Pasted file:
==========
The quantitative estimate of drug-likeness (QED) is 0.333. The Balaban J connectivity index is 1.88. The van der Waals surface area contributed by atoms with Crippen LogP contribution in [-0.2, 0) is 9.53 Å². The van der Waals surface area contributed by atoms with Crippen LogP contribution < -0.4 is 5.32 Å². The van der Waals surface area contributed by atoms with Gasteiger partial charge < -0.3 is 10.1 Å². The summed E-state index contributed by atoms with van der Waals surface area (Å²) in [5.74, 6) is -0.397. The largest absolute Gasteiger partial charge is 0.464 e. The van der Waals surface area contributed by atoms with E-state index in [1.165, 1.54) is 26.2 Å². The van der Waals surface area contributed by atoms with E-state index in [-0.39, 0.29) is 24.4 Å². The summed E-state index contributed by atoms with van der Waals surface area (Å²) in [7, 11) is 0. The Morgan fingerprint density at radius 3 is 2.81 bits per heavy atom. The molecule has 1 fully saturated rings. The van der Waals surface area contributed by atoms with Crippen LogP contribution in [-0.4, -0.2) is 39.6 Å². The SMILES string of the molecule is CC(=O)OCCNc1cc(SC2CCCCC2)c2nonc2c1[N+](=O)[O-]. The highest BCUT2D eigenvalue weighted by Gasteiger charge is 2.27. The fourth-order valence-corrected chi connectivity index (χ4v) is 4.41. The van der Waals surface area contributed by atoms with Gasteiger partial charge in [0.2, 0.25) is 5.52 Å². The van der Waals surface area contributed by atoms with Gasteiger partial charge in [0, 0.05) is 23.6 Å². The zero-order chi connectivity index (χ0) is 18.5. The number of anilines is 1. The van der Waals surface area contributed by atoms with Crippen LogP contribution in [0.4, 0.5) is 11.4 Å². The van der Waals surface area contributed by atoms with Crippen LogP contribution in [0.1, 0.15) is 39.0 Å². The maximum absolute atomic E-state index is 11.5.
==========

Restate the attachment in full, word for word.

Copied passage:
The quantitative estimate of drug-likeness (QED) is 0.333. The Balaban J connectivity index is 1.88. The van der Waals surface area contributed by atoms with Crippen LogP contribution in [-0.2, 0) is 9.53 Å². The van der Waals surface area contributed by atoms with Crippen LogP contribution < -0.4 is 5.32 Å². The van der Waals surface area contributed by atoms with Gasteiger partial charge < -0.3 is 10.1 Å². The summed E-state index contributed by atoms with van der Waals surface area (Å²) in [5.74, 6) is -0.397. The largest absolute Gasteiger partial charge is 0.464 e. The van der Waals surface area contributed by atoms with E-state index in [1.165, 1.54) is 26.2 Å². The van der Waals surface area contributed by atoms with E-state index in [-0.39, 0.29) is 24.4 Å². The summed E-state index contributed by atoms with van der Waals surface area (Å²) in [7, 11) is 0. The Morgan fingerprint density at radius 3 is 2.81 bits per heavy atom. The molecule has 1 fully saturated rings. The van der Waals surface area contributed by atoms with Crippen LogP contribution in [-0.4, -0.2) is 39.6 Å². The SMILES string of the molecule is CC(=O)OCCNc1cc(SC2CCCCC2)c2nonc2c1[N+](=O)[O-]. The highest BCUT2D eigenvalue weighted by Gasteiger charge is 2.27. The fourth-order valence-corrected chi connectivity index (χ4v) is 4.41. The van der Waals surface area contributed by atoms with Gasteiger partial charge in [0.2, 0.25) is 5.52 Å². The van der Waals surface area contributed by atoms with Gasteiger partial charge in [0, 0.05) is 23.6 Å². The zero-order chi connectivity index (χ0) is 18.5. The number of anilines is 1. The van der Waals surface area contributed by atoms with Crippen LogP contribution in [0.4, 0.5) is 11.4 Å². The van der Waals surface area contributed by atoms with Crippen LogP contribution in [0.1, 0.15) is 39.0 Å². The maximum absolute atomic E-state index is 11.5.